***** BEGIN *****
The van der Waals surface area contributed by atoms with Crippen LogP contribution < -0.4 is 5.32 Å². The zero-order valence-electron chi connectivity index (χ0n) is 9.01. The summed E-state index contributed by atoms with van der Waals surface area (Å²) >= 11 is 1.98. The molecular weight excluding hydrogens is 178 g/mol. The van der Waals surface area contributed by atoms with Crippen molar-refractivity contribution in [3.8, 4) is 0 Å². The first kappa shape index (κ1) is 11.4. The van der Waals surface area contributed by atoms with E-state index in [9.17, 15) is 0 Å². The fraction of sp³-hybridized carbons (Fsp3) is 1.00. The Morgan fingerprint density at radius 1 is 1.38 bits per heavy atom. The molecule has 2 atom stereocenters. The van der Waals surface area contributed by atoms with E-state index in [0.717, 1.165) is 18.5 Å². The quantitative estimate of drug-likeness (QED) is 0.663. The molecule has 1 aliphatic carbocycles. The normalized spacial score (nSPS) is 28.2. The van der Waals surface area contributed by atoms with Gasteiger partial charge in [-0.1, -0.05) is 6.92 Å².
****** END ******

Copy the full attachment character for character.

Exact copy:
The van der Waals surface area contributed by atoms with Crippen LogP contribution < -0.4 is 5.32 Å². The zero-order valence-electron chi connectivity index (χ0n) is 9.01. The summed E-state index contributed by atoms with van der Waals surface area (Å²) >= 11 is 1.98. The molecular weight excluding hydrogens is 178 g/mol. The van der Waals surface area contributed by atoms with Crippen molar-refractivity contribution in [3.8, 4) is 0 Å². The first kappa shape index (κ1) is 11.4. The van der Waals surface area contributed by atoms with E-state index in [9.17, 15) is 0 Å². The fraction of sp³-hybridized carbons (Fsp3) is 1.00. The Morgan fingerprint density at radius 1 is 1.38 bits per heavy atom. The molecule has 2 atom stereocenters. The van der Waals surface area contributed by atoms with E-state index in [0.717, 1.165) is 18.5 Å². The quantitative estimate of drug-likeness (QED) is 0.663. The molecule has 1 aliphatic carbocycles. The normalized spacial score (nSPS) is 28.2. The van der Waals surface area contributed by atoms with Gasteiger partial charge in [-0.1, -0.05) is 6.92 Å².